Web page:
More Aussies implanting heart-shock devices for cardiac death prevention
Sydney: More Australians are implanting in their bodies life-saving devices that prevent cardiac death, but it is unclear whether the trend reflects an increasing need for the implants or a heightened awareness of risk factors for the heart-linked sudden deaths, according to latest Australian research.
The implantable cardioverter defibrillators (ICD), which work by delivering an electric shock to the heart to restore its function, are being surgically inserted in patients at increasing rates and at a cost of almost 155 million Australian dollars ($114.7 million) a year, reports Xinhua news agency.
The number of related medical procedures is gone up from 1,844 in 2002-03 to 6,504 in 2014-15, the Medical Journal of Australia said in a statement explaining the study late Sunday.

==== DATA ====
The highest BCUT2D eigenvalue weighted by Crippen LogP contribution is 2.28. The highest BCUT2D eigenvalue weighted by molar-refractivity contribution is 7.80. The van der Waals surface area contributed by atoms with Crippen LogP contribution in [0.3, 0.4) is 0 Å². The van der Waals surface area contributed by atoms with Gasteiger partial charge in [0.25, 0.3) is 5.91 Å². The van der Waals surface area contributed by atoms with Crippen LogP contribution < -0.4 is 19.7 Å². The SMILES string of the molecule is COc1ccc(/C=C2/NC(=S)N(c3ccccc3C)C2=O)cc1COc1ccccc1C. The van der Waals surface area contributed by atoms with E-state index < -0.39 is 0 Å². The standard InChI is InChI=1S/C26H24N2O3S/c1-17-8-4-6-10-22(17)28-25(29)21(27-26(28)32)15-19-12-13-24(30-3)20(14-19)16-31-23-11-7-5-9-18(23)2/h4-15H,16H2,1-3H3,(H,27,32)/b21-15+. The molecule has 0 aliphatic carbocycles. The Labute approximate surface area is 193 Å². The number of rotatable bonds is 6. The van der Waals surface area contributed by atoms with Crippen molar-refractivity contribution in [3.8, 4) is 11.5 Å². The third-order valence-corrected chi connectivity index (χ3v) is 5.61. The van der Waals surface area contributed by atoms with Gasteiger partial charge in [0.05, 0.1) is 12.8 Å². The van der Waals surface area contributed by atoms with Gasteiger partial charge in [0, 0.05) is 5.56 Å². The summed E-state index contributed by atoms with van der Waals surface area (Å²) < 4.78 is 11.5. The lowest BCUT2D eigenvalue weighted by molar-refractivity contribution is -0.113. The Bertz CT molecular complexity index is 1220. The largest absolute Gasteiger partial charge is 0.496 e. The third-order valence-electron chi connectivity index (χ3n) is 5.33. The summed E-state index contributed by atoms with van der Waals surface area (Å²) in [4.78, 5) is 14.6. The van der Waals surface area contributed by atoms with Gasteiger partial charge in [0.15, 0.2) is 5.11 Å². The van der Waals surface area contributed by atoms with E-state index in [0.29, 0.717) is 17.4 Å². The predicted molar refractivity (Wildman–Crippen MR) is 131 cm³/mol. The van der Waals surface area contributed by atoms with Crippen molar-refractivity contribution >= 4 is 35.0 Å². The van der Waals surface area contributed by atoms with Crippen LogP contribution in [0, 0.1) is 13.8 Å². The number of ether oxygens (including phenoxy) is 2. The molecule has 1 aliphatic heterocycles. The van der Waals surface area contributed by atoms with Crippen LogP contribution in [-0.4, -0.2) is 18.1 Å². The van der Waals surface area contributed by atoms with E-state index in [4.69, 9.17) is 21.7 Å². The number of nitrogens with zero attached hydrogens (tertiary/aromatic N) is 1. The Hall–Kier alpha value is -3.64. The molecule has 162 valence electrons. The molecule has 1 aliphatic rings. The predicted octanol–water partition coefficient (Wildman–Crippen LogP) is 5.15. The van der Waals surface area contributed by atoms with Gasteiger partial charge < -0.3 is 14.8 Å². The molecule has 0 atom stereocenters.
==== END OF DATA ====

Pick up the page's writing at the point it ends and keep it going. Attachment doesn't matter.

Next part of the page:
It is unclear whether the overall increase in procedure rates reflected an increasing need for ICD therapy, or was a direct result of increased awareness of risk factors for sudden death, the researchers, led by Jodie Ingles from the Centenary Institute medical research facility, wrote in their report that was published in the journal.
The study, the first of its kind in Australia, analyzed data from a national hospital morbidity database to determine the number of ICD procedures by year, patient age and sex, and to estimate age group-specific population rates and associated costs, according to the journal.
A cardiac arrest or sudden cardiac death occurs when the heart suddenly stops beating, often triggered by an electrical malfunction in the organ that causes its muscle to beat ineffectively, according to the Heart Foundation charity.